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Europe ends higher on oil recovery; miners rally

European markets posted strong gains on Tuesday, on the back of a sharp rebound in oil prices and a rally in mining stocks.

The pan-European STOXX 600 finished around 0.9 percent higher, with almost all sectors closing in positive territory.

London's FTSE 100 ended 0.6 percent higher, while its continental European counterparts sped ahead, with France's CAC 40 and Germany's DAX closing up 1.1 and 0.9 percent, respectively.

Most peripheral bourses finished in the green, but Russia's MICEX closed down 0.7 percent.

Positive U.S. trade boosted Europe's performance, with Wall Street posting strong gains on the back of some better-than-expected earnings, including from Procter & Gamble.

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Mining stocks were Europe's top performs, as the recovery in both oil and metal prices boosted sentiment. Glencore and Rio Tinto finished up 7.7 and 4.9 percent respectively.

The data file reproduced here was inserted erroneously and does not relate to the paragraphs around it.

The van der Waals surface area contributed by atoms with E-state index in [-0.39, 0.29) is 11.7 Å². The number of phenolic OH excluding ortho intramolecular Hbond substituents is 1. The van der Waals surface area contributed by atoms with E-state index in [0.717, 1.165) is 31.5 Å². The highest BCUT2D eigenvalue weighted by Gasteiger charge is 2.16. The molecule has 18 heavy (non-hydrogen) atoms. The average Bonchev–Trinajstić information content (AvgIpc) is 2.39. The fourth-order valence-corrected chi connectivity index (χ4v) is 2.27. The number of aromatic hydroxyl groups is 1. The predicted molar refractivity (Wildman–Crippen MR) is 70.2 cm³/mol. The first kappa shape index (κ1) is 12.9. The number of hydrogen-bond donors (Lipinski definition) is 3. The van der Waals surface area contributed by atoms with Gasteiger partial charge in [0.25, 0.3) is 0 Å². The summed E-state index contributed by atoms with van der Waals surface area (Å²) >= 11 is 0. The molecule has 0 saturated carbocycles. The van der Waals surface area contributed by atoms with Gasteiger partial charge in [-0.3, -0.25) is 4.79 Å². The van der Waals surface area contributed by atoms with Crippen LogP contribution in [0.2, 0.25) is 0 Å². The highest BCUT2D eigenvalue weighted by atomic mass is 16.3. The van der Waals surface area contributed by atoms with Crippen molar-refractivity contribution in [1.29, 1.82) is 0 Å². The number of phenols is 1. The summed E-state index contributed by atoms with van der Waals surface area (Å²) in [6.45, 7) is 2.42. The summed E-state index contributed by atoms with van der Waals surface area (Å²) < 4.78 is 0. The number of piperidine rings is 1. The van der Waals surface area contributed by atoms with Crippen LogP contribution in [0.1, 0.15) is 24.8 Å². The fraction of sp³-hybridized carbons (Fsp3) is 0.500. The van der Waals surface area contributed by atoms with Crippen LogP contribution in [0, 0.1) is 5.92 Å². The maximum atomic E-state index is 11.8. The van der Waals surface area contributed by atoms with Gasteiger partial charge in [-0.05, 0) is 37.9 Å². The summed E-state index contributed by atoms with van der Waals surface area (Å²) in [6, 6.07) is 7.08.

London-listed Anglo American jumped to the top of benchmarks, closing almost 12 percent higher, after the company announced that its diamond unit, De Beers, had made $540 million during its first sales cycle of 2016.

After sliding as much as 7 percent on Monday, Brent crude and U.S. crude oil prices jumped above $31 per barrel on Tuesday, as investors grew hopeful of a deal between OPEC and non-OPEC producers to crack down on the global supply glut.

Subsequently, shares of Tullow Oil ended Tuesday more than 11 percent higher, with Seadrill, BP and Shell all posting strong gains.

Siemens up over 8%

Siemens reported a solid set of first quarter earnings, with the German firm raising its guidance despite a challenging environment. Siemens stock was one of the best performers of the day, with shares finishing up 8.6 percent.

Meanwhile, Dutch LED lights and medical scanner maker, Philips, reported a 39 million euro ($42 million) net loss in the fourth quarter and said it expected "modest" sales growth this year. Nonetheless, shares closed up over 6 percent.

British budget airline, Easyjet, said that first quarter revenue per seat – a key industry metric – was down 3.7 percent on a constant currency basis due to the Paris attacks and cancelled flights to Egypt. This saw shares close more than 3 percent down.

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